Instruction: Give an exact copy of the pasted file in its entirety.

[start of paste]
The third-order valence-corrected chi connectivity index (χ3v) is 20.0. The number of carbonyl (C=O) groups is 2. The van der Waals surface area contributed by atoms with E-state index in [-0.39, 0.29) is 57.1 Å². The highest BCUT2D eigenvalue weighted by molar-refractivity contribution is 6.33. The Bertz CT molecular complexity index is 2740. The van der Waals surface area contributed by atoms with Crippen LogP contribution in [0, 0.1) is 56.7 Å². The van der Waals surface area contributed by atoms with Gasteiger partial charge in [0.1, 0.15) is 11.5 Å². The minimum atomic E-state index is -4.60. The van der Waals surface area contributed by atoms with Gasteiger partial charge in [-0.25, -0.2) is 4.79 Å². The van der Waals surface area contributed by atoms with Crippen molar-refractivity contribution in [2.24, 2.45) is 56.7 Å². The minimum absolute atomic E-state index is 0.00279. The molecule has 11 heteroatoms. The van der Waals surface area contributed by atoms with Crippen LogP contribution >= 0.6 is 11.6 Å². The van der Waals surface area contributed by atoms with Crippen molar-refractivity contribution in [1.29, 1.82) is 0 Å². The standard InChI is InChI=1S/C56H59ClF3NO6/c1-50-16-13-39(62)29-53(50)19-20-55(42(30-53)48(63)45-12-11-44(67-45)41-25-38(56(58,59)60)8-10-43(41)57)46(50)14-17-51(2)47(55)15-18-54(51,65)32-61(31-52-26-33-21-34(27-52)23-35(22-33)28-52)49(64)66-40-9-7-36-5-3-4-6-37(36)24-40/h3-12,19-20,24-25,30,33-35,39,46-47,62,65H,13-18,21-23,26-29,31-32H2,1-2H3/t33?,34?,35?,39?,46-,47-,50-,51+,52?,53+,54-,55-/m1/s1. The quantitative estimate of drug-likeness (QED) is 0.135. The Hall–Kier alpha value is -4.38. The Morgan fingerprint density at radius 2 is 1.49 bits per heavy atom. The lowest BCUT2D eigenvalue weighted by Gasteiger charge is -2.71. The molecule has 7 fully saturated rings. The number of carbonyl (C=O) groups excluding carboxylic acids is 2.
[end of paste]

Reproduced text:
The third-order valence-corrected chi connectivity index (χ3v) is 20.0. The number of carbonyl (C=O) groups is 2. The van der Waals surface area contributed by atoms with E-state index in [-0.39, 0.29) is 57.1 Å². The highest BCUT2D eigenvalue weighted by molar-refractivity contribution is 6.33. The Bertz CT molecular complexity index is 2740. The van der Waals surface area contributed by atoms with Crippen LogP contribution in [0, 0.1) is 56.7 Å². The van der Waals surface area contributed by atoms with Gasteiger partial charge in [0.1, 0.15) is 11.5 Å². The minimum atomic E-state index is -4.60. The van der Waals surface area contributed by atoms with Gasteiger partial charge in [-0.25, -0.2) is 4.79 Å². The van der Waals surface area contributed by atoms with Crippen molar-refractivity contribution in [2.24, 2.45) is 56.7 Å². The minimum absolute atomic E-state index is 0.00279. The molecule has 11 heteroatoms. The van der Waals surface area contributed by atoms with Crippen LogP contribution >= 0.6 is 11.6 Å². The van der Waals surface area contributed by atoms with Crippen molar-refractivity contribution in [1.29, 1.82) is 0 Å². The standard InChI is InChI=1S/C56H59ClF3NO6/c1-50-16-13-39(62)29-53(50)19-20-55(42(30-53)48(63)45-12-11-44(67-45)41-25-38(56(58,59)60)8-10-43(41)57)46(50)14-17-51(2)47(55)15-18-54(51,65)32-61(31-52-26-33-21-34(27-52)23-35(22-33)28-52)49(64)66-40-9-7-36-5-3-4-6-37(36)24-40/h3-12,19-20,24-25,30,33-35,39,46-47,62,65H,13-18,21-23,26-29,31-32H2,1-2H3/t33?,34?,35?,39?,46-,47-,50-,51+,52?,53+,54-,55-/m1/s1. The quantitative estimate of drug-likeness (QED) is 0.135. The Hall–Kier alpha value is -4.38. The Morgan fingerprint density at radius 2 is 1.49 bits per heavy atom. The lowest BCUT2D eigenvalue weighted by Gasteiger charge is -2.71. The molecule has 7 fully saturated rings. The number of carbonyl (C=O) groups excluding carboxylic acids is 2.